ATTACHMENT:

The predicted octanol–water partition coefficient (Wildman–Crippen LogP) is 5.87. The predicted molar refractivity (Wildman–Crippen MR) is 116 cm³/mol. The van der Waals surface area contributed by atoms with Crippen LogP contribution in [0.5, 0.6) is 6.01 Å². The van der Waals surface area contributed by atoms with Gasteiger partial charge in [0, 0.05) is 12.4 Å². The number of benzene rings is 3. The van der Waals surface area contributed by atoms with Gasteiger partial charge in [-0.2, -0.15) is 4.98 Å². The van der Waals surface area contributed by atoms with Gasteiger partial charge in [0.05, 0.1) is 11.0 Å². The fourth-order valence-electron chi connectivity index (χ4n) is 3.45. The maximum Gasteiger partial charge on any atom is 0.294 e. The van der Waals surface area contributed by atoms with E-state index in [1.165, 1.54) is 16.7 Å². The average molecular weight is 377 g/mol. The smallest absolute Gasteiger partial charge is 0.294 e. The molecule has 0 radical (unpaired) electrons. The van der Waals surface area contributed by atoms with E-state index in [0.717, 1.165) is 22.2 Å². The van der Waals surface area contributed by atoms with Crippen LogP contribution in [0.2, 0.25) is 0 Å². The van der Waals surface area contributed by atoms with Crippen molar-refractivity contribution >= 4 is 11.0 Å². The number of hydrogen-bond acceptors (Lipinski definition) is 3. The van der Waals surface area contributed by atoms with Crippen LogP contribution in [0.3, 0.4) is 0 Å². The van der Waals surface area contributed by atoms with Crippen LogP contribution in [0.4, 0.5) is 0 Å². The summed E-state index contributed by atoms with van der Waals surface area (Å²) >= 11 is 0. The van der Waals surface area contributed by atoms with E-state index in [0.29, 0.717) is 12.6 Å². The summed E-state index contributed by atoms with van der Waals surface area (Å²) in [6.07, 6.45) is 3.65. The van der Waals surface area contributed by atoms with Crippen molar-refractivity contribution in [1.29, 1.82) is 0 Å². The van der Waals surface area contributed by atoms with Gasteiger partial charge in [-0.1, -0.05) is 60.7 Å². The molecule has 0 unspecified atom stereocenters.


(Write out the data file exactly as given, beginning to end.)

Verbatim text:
The predicted octanol–water partition coefficient (Wildman–Crippen LogP) is 5.87. The predicted molar refractivity (Wildman–Crippen MR) is 116 cm³/mol. The van der Waals surface area contributed by atoms with Crippen LogP contribution in [0.5, 0.6) is 6.01 Å². The van der Waals surface area contributed by atoms with Gasteiger partial charge in [0, 0.05) is 12.4 Å². The number of benzene rings is 3. The van der Waals surface area contributed by atoms with Gasteiger partial charge in [-0.2, -0.15) is 4.98 Å². The van der Waals surface area contributed by atoms with Gasteiger partial charge in [0.05, 0.1) is 11.0 Å². The fourth-order valence-electron chi connectivity index (χ4n) is 3.45. The maximum Gasteiger partial charge on any atom is 0.294 e. The van der Waals surface area contributed by atoms with E-state index in [1.165, 1.54) is 16.7 Å². The average molecular weight is 377 g/mol. The smallest absolute Gasteiger partial charge is 0.294 e. The molecule has 0 radical (unpaired) electrons. The van der Waals surface area contributed by atoms with E-state index in [0.717, 1.165) is 22.2 Å². The van der Waals surface area contributed by atoms with Crippen LogP contribution in [0.2, 0.25) is 0 Å². The van der Waals surface area contributed by atoms with Crippen molar-refractivity contribution >= 4 is 11.0 Å². The number of hydrogen-bond acceptors (Lipinski definition) is 3. The van der Waals surface area contributed by atoms with Crippen LogP contribution in [0.3, 0.4) is 0 Å². The van der Waals surface area contributed by atoms with Crippen LogP contribution in [0.4, 0.5) is 0 Å². The summed E-state index contributed by atoms with van der Waals surface area (Å²) >= 11 is 0. The van der Waals surface area contributed by atoms with E-state index in [0.29, 0.717) is 12.6 Å². The summed E-state index contributed by atoms with van der Waals surface area (Å²) in [6.07, 6.45) is 3.65. The van der Waals surface area contributed by atoms with Crippen molar-refractivity contribution in [1.29, 1.82) is 0 Å². The van der Waals surface area contributed by atoms with Gasteiger partial charge in [-0.1, -0.05) is 60.7 Å². The molecule has 0 unspecified atom stereocenters.